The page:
For all of the descriptions in the press from Houston Press to Yelp.com of Poison Girl as a "hipster haven" or as an "uber-hipster" bar (one writer went so far as to say the bar is habited by pseudo-intellectuals), fact of the matter is the joint is run by some guys from Conroe and bartended by regular guys and ladies like Bryan Wayne.
Ever notice that whenever a Waylon Jennings song comes on the bar's 15,000 song random system, the bartenders and owners all do a shot? Well, they do. It's a long-standing tradition, in fact.
With Balkan rhythms, banjo women, belly dancers, the Underscore Orkestra comes across as some gypsy caravan who lost their way. One listen to their swinging East European sound and one would not be surprised to see a battered horse-drawn band wagon sitting in the parking lot rather than the usual dirty white van.
Fifes, accordions, trombones, a recorder, bongos, violins, a cello, a veritable smörgåsbord of instruments serves to provide the chaotic, clash-and-bang musical patchwork the Underscore Orkestra lays down when the fuel mixture gets just right. And the whole point of the Orkestra's tunes are to cause them and the audience to come a bit unhinged and get on the dance floor and just go for it.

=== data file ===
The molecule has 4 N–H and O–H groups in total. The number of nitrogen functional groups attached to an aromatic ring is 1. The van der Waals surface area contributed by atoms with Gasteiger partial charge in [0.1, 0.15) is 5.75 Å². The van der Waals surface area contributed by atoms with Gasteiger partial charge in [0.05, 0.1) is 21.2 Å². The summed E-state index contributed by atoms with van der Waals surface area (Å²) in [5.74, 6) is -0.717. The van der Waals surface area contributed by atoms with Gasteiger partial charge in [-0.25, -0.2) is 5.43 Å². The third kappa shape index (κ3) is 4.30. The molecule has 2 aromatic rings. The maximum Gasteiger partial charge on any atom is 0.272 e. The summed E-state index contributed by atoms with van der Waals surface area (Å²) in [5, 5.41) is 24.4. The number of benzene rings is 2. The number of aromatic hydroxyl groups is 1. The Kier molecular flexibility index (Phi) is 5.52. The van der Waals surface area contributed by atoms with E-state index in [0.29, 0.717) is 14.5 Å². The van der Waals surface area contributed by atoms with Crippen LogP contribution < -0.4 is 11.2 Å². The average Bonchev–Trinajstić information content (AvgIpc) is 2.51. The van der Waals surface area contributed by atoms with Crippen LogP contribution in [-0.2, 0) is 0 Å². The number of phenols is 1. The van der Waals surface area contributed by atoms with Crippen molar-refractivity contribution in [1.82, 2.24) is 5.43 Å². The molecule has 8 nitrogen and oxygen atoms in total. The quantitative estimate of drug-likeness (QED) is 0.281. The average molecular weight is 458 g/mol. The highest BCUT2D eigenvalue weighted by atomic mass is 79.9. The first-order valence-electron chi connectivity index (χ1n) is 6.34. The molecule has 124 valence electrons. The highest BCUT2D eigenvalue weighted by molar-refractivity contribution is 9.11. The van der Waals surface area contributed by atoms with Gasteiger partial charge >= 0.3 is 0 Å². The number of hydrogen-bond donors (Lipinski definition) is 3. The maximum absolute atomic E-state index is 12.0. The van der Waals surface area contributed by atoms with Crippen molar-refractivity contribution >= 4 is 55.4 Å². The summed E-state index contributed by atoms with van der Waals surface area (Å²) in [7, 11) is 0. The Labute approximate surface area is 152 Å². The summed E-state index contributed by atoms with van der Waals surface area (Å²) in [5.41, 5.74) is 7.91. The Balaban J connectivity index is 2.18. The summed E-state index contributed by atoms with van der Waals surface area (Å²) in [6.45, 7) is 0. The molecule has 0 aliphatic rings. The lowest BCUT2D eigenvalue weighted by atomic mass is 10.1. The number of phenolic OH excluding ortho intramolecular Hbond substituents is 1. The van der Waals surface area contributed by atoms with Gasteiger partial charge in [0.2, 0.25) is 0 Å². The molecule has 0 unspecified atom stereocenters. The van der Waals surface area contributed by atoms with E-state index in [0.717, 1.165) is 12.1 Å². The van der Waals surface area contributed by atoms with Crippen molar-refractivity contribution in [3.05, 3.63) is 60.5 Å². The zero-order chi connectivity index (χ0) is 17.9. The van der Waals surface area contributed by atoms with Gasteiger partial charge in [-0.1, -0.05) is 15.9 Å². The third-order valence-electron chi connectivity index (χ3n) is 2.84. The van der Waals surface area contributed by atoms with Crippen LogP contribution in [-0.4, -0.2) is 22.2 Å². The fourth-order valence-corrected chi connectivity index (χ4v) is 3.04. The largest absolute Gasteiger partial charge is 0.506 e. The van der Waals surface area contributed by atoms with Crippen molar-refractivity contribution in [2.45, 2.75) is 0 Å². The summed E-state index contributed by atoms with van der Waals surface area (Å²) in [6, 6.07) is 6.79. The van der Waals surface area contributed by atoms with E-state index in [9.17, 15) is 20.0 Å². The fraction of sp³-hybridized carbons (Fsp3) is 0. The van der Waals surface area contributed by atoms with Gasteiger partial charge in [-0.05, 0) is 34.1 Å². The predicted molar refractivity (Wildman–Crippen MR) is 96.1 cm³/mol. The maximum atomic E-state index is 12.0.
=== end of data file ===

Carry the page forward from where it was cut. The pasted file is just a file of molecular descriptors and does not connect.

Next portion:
Wow, if the key to success in pop music is a wack-job front man, Falling In Reverse should soon be topping the charts with Alice Cooper lookalike Ronnie Radke steering the ship. It is highly doubtful that a more self-centered, narcissistic singer has barged into rock and roll since Jim Morrison.
Radke did a little prison stretch for battery related to the death of Michael Cook in Las Vegas in 2006. He ended up with a sentence of five years probation, but by all accounts he was dealing with some narcotics issues at the time and failed to report, so the judge let him cool his heels in the joint for two years. During his incarceration, he was kicked out of his former band Escape The Fate, but even behind bars Radke was working on new songs, and hit the ground running with his new band when he was released in late 2010.
For good or worse, clearly for the worse, the whole Fifty Shades of Grey thing has opened up the world of fetish to a new audience. Soccer moms and Joe Soaps are now attempting things they have only read about in best sellers, or heard about through girls' night gossip.
So sings Memphis gal Amy LaVere, one of the few women on the planet who plays standup bass while leading a band. And she does it very well. Well enough to tour worldwide, well enough to parlay her three-album solo career into a hot new Memphis bluegrass super-project The Wandering with Valerie June, Shannon McNally, Luther Dickinson of North Mississippi All Stars, and fife whiz Sharde Thomas.